Well, first it seems that a new prolific and very nice generation of new myrmecologists is arriving and they are eager to let their mark in myrmecology, while at the same time some more established myrmecologists have continued their great work.

The year 2008 saw the arrival of Feroponera and Promyopias Bolton & Fisher in Africa (the later been resurrected);Opamyrma Yamane et al. in Vietnam; and the new subfamily Martialinae and genus Martialis Rabeling et al. from Brazil.

The year 2009 has Kalathomyrmex and Paramycetophylax Klingerberg & Brandao from South America (the later been resurrected); Tropidomyrmex Silva et al. (2009) also from South America; Aptinoma and Ravavy Fisher (2009) from Madagascar; Austromorium Shattuck from Australia; Diaphoromyrma Fernandez et al. from Bahia (Brazil ); andPropodilobus Branstetter from Borneo.

Finally, I just found out yesterday the description of a new genus from Taiwan (or I should say from an island just beside Taiwan) by M. Terayama and called Formosimyrma (Myrmicinae).

So the total for 2009 is 7  new Myrmicine genera and 2 new Dolichoderine genera.

So 9 new genera descriptions to beat in 2010. It seems that this new year is starting well with the split of Paratrechinainto 3 genera: Paratrechina, Parapatrechina and Nylanderia (see next post) by LaPolla and collaborators.

So as a summary for 2009:

– Most genera described were Myrmicinae (7/9).

– South America (4/9), Asia (2/9), Madagascar (2/9) and Australia (1/9) are the regions that contributed to new ant genera description.

– The journal Zootaxa has become the main journal for generic description/revision of ant taxa (8 genera on 9 described in this journal)

Some of those changes are already online on Ant Genera of the World, and the rest will come with very soon (with the next big update of our website in the coming weeks)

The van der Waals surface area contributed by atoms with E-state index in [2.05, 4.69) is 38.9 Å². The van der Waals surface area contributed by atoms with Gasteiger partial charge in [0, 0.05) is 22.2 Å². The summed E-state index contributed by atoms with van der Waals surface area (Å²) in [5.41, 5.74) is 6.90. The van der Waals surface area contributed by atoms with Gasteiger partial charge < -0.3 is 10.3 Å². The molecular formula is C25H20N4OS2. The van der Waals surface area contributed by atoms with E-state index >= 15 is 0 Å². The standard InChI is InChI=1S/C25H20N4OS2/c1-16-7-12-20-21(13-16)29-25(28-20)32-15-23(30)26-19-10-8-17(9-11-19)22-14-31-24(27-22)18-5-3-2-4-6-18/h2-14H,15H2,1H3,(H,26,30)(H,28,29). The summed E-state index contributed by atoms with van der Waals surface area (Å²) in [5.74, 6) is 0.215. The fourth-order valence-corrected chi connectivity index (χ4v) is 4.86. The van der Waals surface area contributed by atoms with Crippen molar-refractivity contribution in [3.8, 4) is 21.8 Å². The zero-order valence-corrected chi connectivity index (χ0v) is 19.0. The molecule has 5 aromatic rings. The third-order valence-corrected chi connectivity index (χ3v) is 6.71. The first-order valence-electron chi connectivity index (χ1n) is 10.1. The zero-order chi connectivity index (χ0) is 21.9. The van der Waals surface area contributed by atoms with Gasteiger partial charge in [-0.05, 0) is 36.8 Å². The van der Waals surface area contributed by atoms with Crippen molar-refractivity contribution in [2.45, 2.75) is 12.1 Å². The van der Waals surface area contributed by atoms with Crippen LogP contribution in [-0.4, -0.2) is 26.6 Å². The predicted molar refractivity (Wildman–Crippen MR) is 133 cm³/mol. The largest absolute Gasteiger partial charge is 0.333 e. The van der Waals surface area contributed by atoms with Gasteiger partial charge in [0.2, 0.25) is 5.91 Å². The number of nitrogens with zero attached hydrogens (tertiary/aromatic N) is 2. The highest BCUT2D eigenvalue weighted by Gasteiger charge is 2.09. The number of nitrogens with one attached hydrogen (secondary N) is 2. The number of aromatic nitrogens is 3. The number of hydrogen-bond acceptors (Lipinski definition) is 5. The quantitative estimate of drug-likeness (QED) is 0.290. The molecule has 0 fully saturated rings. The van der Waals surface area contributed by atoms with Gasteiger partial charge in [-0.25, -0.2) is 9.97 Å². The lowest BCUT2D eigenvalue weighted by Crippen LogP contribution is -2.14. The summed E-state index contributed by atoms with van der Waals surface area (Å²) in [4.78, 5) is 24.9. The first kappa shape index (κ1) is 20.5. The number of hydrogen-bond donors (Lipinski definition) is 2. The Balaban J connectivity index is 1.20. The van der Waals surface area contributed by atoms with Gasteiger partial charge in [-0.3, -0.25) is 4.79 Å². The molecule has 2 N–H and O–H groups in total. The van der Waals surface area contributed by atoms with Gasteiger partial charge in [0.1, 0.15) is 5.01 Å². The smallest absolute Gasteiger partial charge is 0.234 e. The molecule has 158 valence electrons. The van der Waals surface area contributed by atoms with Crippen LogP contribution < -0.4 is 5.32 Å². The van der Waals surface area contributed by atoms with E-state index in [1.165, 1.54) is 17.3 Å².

References:

Bolton B., and B.L. Fisher . 2008. Afrotropical ants of the ponerine genera Centromyrmex Mayr, Promyopias Santschi gen. rev. and Feroponera gen. n., with a revised key to genera of African Ponerinae (Hymenoptera: Formicidae).Zootaxa 1929: 1-37.

Branstetter M.G. 2009. The ant genus Stenamma Westwood (Hymenoptera: Formicidae) redefined, witha description of a new genus Propodilobus. Zootaxa 2221: 41-57.

Fernandez F., J.H.C. Delabie, and I.C. do Nascimento. 2009. Diaphoromyrma, a new myrmicine ant genus (Hymenoptera: Formicidae) from North Eastern Brazil. Zootaxa 2204: 55-62.

Fisher B.L. 2009. Two new dolichoderine ant genera from Madagascar: Aptinoma gen. n. and Ravavy gen. n. (Hymenoptera: Formicidae). Zootaxa 2118: 37-52.

Klingenberg C., and C.R.F. Brandao. 2009. Revision of the fungus-growing ant genera Mycetophylax Emery and Paramycetophylax Kusnezov rev. stat., and description of Kalathomyrmex n. gen. (Formicidae: Myrmicinae: Attini). Zootaxa 2052: 1-31.

LaPolla J.S., S.G. Brady, and S.O. Shattuck. 2010. Phylogeny and taxonomy of the Prenolepis genus-group of ants (Hymenoptera: Formicidae). Systematic Entomology 35: 118-131.

Rabeling C., J.M. Brown, and M. Verhaagh. 2008. Newly discovered sister lineage sheds lighton early ant evolution.PNAS 105 (39): 14913-14917.

Shattuck S.O. Austromorium, a new myrmicine ant genus from Australia (Hymenoptera: Formicidae). Zootaxa 2193: 62-68.

Silva R.R., R.M. Feitosa, C.R.F. Brandao, and J.L.M. Diniz. 2009. Tropidomyrmex elianae, a new myrmicine ant genus and species from Brazil, tentatively assigned to Solenopsidini (Hymenoptera, Formicidae). Zootaxa 2052: 32-48.

Terayama M. 2009. A synopsis of the family Formicidae of Taiwan (Insecta; Hymenoptera). The Research Bulletin of Kanto Gakuen University 17: 81-266.

Yamane S., T.V. Bui, and K. Eguchi. 2008. Opamyrma hungvuong, a new genus and species of ant related toApomyrma (Hymenoptera: Formicidae: Amblyoponinae). Zootaxa 1767: 55-63.